Irresistible Attraction

It’s entirely Pipa’s fault that we had to change our plans, postpone our return and stay longer. No one wanted to leave the beaches behind or say goodbye to the lazy days and lively nights. No wonder some visitors have ended up staying here forever.

Text: Elena Almada J. |  photos: Andréa D’Amato

036_Praia do Madeiro


The original plan was to dedicate two weeks to the beaches of northeast Brazil: Natal, Pipa, the island of Fernando de Noronha, Porto de Galinhas and Maceió. But after less than two days in Natal we were on our way to the next destination. Locals and tourists alike insisted: “You’ll really love Pipa.” And although our adventurous souls are embarrassed to admit it, Pipa ensnared us like a Venus flytrap, returning us to the world after 11 days, tanned, with sun-bleached hair and sore feet after our many excursions.

To get there, we took a bus south, towards the former fishing village that was discovered by surfers and backpackers in the 1980s. Pipa has only had electricity since 1984; it’s a genuine hippie paradise in the largest ecological reserve in the state of Rio Grande do Norte.


Rocks, Tides and Sand

An hour away from Natal, the road becomes a natural lookout of imposing cliffs covered in tropical jungle. From here, you can see white beaches with warm waters. The wooden signs you can spot from the bus read Praia do Madeiro, Bahía dos Golphinos, Praia do Centro and Praia do Amor. At the end of our journey, narrow cobblestone streets filled with restaurants, various shops, artisans hawking their wares and wandering tourists welcome us to Pipa.




Located 50 miles from Pipa, Natal is one of the main cities of northeastern Brazil and served as a World Cup site last year. LATAM flights arrive in Natal, and the city’s many attractions will tempt you to stay for at least one night. Essentials include Ponta Negra beach and the classic dune buggy tour along the northern coast and through the sand dunes near the city.


Thanks to a recommendation from a local surfer, we settle in a great lodging option, the Pousada Paraiso das Tartarugas. Most of Pipa’s hotels are located in town, but this establishment offers six rustic cabins made of wood and straw, perched amid the rocks and sand that link Pipa’s two signature beaches: Bahia dos Golfinhos (where you can swim with dolphins) and Praia do Amor (a favorite among surfers).

Built by a local fisherman just 11 years ago, this inn is only accessible along the coast at low tide. The current owners, Juan Zarauza and Daniel Segura from Argentina, and “Chiqui,” the Uruguayan chef responsible for some heavenly cuisine, will make you feel right at home. They’ll also give you the best tips on enjoying Pipa to the fullest.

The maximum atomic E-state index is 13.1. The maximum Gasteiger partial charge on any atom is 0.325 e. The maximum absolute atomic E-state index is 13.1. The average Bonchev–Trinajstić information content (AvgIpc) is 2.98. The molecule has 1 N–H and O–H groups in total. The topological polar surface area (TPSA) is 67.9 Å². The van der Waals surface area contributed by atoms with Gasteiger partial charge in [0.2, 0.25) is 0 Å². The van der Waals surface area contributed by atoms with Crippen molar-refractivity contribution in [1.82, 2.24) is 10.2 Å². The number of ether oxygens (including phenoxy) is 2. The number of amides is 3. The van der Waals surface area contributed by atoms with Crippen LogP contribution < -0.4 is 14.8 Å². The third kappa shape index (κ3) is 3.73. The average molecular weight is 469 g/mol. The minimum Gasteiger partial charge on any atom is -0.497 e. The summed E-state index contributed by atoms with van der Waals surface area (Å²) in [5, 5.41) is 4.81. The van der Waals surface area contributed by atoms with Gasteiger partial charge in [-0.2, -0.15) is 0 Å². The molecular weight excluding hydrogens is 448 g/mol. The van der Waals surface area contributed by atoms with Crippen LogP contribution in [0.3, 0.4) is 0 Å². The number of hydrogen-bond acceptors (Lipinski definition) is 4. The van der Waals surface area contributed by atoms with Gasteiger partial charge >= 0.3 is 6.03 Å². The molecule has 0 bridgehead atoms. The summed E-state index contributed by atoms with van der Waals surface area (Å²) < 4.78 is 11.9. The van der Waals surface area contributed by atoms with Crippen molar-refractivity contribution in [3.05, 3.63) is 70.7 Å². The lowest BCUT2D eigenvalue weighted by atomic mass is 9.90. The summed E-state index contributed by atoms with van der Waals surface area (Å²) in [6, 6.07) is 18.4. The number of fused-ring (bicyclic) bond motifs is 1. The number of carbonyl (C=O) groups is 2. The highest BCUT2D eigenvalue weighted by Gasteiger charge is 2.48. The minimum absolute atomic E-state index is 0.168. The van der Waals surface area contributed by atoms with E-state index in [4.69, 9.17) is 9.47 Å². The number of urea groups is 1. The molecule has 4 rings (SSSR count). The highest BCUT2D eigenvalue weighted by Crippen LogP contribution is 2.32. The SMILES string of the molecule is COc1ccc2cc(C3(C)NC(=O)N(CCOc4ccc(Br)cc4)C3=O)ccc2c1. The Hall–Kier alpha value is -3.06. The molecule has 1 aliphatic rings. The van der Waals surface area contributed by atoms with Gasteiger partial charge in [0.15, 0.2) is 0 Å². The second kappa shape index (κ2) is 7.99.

The tide table is posted everywhere in Pipa, and it’s key to knowing when you can walk along the shore from one beach to the next. Otherwise, high tide may force you to climb as many as 200 steps to cross along the cliff.

Praia do Centro is the most popular beach; it’s next to downtown Pipa and home to terrific restaurants that offer a wide variety of local cuisine. Keeping to the right, you can walk to Praia do Amor, where the seaside experience is enhanced by a wooden outdoor library, with volumes available in several languages.



Nearby is the surfing school run by Berón, a local who lives in the jungle alongside the beach. He hangs his hammock out at night, and during the day, the kitchen at his barraca (beach bar) offers everything from coconut water and cocktails to delicious dishes served up with an ocean view.

On the other side of Praia do Centro is Bahía dos Golfinhos, where you can rent a stand-up paddleboard. It’s a great way to get a closer look at the dolphins.

To get to Praia do Madeiro, take the bus along the road to Tibau do Sul, then descend the long staircase lined with trees filled with charming sagui monkeys. At Praia do Madeiro, you’ll find a wide selection of quality bars and restaurants, as well as a number of water-related activities.


To the Rhythm of  Forró

In addition to excursions by boat, buggy, kayak or horse, you can also experience the sensation of flight with kitesurfing. At the estuary of Barra do Cunhaú, less than eight miles from Pipa, the wind and waves are perfect for this sport, whether you’re an expert or a novice.

We set out in a buggy and board a raft for 12 reales (US$4) to reach the three miles of dunes at Barra do Cunhaú. In addition to the adrenaline of kitesurfing, we enjoy the pleasant surprise of a deserted beach nestled between the sea and the river. It’s a wonderful place to relax and let your mind drift with the gentle current.


020_Mirante Sunset


To take in Pipa’s most spectacular sunsets, simply ask for directions to the well-known Mirante Sunset Bar (pictured above). Once you’ve made your way up, just order a drink, take a look around and toast to the sheer privilege of being there. Set to the sound of forró, Pipa’s bustling nightlife lasts until dawn. As the sun comes up, the sea becomes calm and velvety, hypnotizing visitors into staying “just one more day.” in


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